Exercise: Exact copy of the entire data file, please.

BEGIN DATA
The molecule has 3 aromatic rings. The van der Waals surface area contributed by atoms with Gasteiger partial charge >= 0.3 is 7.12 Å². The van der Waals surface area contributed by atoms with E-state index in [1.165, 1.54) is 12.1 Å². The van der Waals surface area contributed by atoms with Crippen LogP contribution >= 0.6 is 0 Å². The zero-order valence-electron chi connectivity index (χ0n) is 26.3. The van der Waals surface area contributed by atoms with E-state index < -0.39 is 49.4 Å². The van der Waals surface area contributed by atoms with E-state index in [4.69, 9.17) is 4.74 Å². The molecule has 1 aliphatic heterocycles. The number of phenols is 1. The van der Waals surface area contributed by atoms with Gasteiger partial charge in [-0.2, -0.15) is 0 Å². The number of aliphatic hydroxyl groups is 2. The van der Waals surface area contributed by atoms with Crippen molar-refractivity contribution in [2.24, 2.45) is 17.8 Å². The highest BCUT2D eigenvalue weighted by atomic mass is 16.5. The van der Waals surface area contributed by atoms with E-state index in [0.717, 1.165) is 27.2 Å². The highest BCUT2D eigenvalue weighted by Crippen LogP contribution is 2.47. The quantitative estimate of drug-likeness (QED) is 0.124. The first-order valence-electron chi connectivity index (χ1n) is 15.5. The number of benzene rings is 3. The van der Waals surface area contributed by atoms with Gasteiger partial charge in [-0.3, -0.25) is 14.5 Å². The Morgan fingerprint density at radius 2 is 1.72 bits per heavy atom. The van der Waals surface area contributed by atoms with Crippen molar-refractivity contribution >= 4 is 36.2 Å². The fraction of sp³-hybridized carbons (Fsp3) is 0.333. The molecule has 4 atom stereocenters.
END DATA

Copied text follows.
The molecule has 3 aromatic rings. The van der Waals surface area contributed by atoms with Gasteiger partial charge >= 0.3 is 7.12 Å². The van der Waals surface area contributed by atoms with E-state index in [1.165, 1.54) is 12.1 Å². The van der Waals surface area contributed by atoms with Crippen LogP contribution >= 0.6 is 0 Å². The zero-order valence-electron chi connectivity index (χ0n) is 26.3. The van der Waals surface area contributed by atoms with E-state index < -0.39 is 49.4 Å². The van der Waals surface area contributed by atoms with E-state index in [4.69, 9.17) is 4.74 Å². The molecule has 1 aliphatic heterocycles. The number of phenols is 1. The van der Waals surface area contributed by atoms with Gasteiger partial charge in [-0.2, -0.15) is 0 Å². The number of aliphatic hydroxyl groups is 2. The van der Waals surface area contributed by atoms with Crippen molar-refractivity contribution in [2.24, 2.45) is 17.8 Å². The highest BCUT2D eigenvalue weighted by atomic mass is 16.5. The van der Waals surface area contributed by atoms with E-state index in [0.717, 1.165) is 27.2 Å². The highest BCUT2D eigenvalue weighted by Crippen LogP contribution is 2.47. The quantitative estimate of drug-likeness (QED) is 0.124. The first-order valence-electron chi connectivity index (χ1n) is 15.5. The number of benzene rings is 3. The van der Waals surface area contributed by atoms with Gasteiger partial charge in [-0.3, -0.25) is 14.5 Å². The Morgan fingerprint density at radius 2 is 1.72 bits per heavy atom. The van der Waals surface area contributed by atoms with Crippen molar-refractivity contribution >= 4 is 36.2 Å². The fraction of sp³-hybridized carbons (Fsp3) is 0.333. The molecule has 4 atom stereocenters.